A Spiritual Evolutionism: Lü Cheng, Aesthetic Revolution, and the Rise of a Buddhism-Inflected Social Ontology in Modern China


  • Jessica Xiaomin Zu USC Dornsife




evolutionism, Buddhist soteriology, aesthetics, May Fourth New Culture Movement, anti-realism, social philosophy, Yogācāra


This study examines the early career of the renowned Buddhologist Lü Cheng as an aspiring revolutionary. My findings reveal that Lü’s rhetoric of “aesthetic revolution” both catapulted him into the center of the New Culture Movement and popularized a Buddhist idealism—Yogācāra (consciousness-only school)—among thinkers who sought alternatives social theories.

Lü aimed to refute social Darwinism and scientific materialism, which portray humans as mechanized individuals bereft of moral agency. He theorized an anti-realist social ontology, i.e., a social oneness grounded in intersubjective resonances, from which subjective interiority and objective exteriority arise.

Lü turned to Buddhism to further his revolution. Buddhist soteriology supplied powerful tools for theorizing the social: The doctrine of no-self refuted philosophical solipsism and curtailed individualism; dependent-origination refashioned social evolution as collective spiritual progress. Lü’s spiritual-evolutionism-cum-social-ontology broadens the field of Buddhist philosophy that has a long-standing blind spot on social philosophies developed in the Global South.

Author Biography

Jessica Xiaomin Zu, USC Dornsife

Jessica Zu is an assistant professor of religion at the University of Southern California Dornsife. Her research focuses on interconnections between Buddhism and Chinese modernity. She is currently working on her book project, Revolutionizing Consciousness: A History of Yogācāra Social Theory in Modern China, which examines the intersection of Buddhist renewal, the Chinese revolution (1911–1976), and the global impact of social Darwinism. It uncovers a forgotten social imaginary moored onto Yogācāra idealism. This social imaginary rejected realism and science as a solution to China’s modern crisis. It positioned itself as the antidote to scientific materialism and social Darwinism, which were viewed by many intellectuals as portraying human beings passively trapped in the iron cage of natural laws. Yogācāra idealism enabled many Buddhist intellectuals to forge a new social vision, which not only refashioned social evolution as collective spiritual progress but also promised to build a deliberative democracy.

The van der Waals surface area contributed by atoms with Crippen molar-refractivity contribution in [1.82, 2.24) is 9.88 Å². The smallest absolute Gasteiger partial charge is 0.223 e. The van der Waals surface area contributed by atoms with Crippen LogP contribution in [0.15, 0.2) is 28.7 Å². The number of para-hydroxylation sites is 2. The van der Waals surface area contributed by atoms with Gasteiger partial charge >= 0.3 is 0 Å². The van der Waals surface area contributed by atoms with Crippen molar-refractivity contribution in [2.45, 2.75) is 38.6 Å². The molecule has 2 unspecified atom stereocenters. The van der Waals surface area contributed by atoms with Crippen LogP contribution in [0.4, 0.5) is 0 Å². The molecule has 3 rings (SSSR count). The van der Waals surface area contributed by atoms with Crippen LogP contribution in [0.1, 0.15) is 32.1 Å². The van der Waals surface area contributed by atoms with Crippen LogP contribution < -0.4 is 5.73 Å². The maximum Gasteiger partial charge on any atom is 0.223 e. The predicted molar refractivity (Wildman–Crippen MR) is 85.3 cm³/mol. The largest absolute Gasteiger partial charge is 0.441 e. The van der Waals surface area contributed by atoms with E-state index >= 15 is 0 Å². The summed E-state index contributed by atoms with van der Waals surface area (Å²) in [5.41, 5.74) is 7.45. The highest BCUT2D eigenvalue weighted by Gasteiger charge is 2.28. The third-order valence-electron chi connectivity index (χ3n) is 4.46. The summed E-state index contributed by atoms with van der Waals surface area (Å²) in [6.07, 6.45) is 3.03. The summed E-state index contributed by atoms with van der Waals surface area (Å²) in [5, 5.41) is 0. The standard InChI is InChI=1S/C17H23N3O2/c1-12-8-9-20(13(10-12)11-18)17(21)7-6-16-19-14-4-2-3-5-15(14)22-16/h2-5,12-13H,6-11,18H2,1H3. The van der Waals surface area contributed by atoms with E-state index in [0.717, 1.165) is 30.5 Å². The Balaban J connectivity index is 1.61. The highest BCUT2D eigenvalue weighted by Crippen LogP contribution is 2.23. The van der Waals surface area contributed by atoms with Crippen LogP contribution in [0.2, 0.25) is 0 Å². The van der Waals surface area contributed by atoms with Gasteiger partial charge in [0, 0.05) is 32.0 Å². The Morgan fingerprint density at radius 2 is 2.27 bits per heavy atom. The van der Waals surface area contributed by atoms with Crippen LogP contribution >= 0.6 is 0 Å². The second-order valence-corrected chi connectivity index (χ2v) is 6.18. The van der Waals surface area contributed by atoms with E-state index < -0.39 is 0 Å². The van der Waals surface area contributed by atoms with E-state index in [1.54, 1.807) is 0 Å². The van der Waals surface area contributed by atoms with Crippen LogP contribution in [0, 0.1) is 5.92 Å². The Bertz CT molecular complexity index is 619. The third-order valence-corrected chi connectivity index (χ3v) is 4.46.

Her earlier publication appears in the Journal of Chinese Religions.


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How to Cite

Zu, Jessica Xiaomin. 2021. “A Spiritual Evolutionism: Lü Cheng, Aesthetic Revolution, and the Rise of a Buddhism-Inflected Social Ontology in Modern China”. Journal of Global Buddhism 22 (1):49-75. https://doi.org/10.5281/zenodo.4727558.